Putting a pet to sleep can be devastating. You’re saying goodbye to your beloved companion – not an easy decision. Along with feelings of grief and loss, there’s most likely feelings of doubt and even guilt. However, sometimes it might be the most humane thing to do for your pet.
When is it humane to put a pet to sleep?
We asked Carolyn Press-McKenzie, founder of no-kill animal shelter HUHA (over in New Zealand) when it is humane to put your pet down.
She says, “people often think a no-kill shelter means animals get kept alive regardless of what state they’re in.”
“However, what’s important is that every animal deserves the best journey it can have. And for some animals living with terminal illness, letting them go is the best thing you can do for them.”
“With terminal illness there’s a lot of pain and suffering for animals, just like there is for humans,” says Carolyn.
“It’s important to work with your vet on a plan where you draw the line on how far to let that suffering continue or progress. The line may be distant, or it may be tomorrow. For instance, it could be when the disease has progressed further and the pet is in pain most of the time. Or it could be when medication isn’t as effective anymore.”
As a vet nurse of 35 years, she feels that when an animal is in too much pain, “euthanasia can be a gift. It’s a beautiful thing to be able to do to release that pain and suffering.”
Carolyn adds her philosophy on whether it’s humane to put a pet to sleep is ‘Quality of life and quality of death.’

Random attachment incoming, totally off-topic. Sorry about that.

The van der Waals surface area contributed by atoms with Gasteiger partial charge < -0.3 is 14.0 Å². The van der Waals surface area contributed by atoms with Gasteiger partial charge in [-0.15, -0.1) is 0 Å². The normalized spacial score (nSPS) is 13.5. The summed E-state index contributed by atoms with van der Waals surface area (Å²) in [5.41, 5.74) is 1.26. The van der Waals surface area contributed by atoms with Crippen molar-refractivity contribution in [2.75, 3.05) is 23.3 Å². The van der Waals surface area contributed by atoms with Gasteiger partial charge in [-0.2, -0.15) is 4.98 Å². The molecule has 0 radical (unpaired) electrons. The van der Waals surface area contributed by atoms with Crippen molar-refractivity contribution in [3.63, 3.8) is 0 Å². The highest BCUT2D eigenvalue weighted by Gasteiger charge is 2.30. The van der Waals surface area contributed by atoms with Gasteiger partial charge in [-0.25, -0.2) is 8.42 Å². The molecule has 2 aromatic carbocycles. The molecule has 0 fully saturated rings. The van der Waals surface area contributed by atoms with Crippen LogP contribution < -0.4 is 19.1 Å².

Quality of life
One resource you may want to consider in to measure your pet’s suffering is The Quality of Life HHHHHMM Scale, recommended by famous dog whisperer Cesar Milan. It lists the following factors on a scale of one to 10:
- More good days than bad
This gives you clear guidelines to work with, along with your intuition and your vet’s advice.
When exploring how pet health affects vet mental health you’ll discover vets suffer an enormous emotional toll from euthanising pets. Your vet won’t recommend putting your pet to sleep unless they believe it’s in the interest of your pet’s welfare.
It’s important to plan now and not later. Euthanasia isn’t something you want to action at the last minute. Instead, take time to prepare psychologically. There are decisions to make beforehand, including:
- Who will go with you to the vet and/or be present?
- Who will drive? Ideally, someone who’s not as close to your pet as you will drive you there and back
- Will you stay with your pet while they’re put to sleep?
- Who else needs to say goodbye beforehand?
- What will you do with your pet’s remains?
Making these choices beforehand will give you more time to grieve when you most need it.
Your pet’s last day
Carolyn says if an animal is suffering and must be euthanised, “we give them the best day out on their last day, from outings to ice-cream cones.
“We had a dog who’d had a lot of ups and downs. When it came to the point where we knew there would be no more ups, we were very aware that he was on borrowed time. And we gave him a bucket list, took him out, fed him his favourite food, etc.”
If you can, make the most of your last day with your loved one. Let them do the things you may not have otherwise and feed them some wonderful food if they can stomach it. Make some final happy memories to look back on and smile.
It’s important to have pet insurance so you can get your pets the proper medical care when they need it, at any life stage. This will free you up to think about your pet rather than your pocket. Remember that cats and dogs have a shorter lifespan than humans do, so people generally outlive their pets.
When it comes to the end, what’s important is that you’ve given your pet a good life.
Putting a pet to sleep– over to you
Have you had to put a pet to sleep? Share your story with us and help other pet parents who are in a similar position. Tell us in the comments below.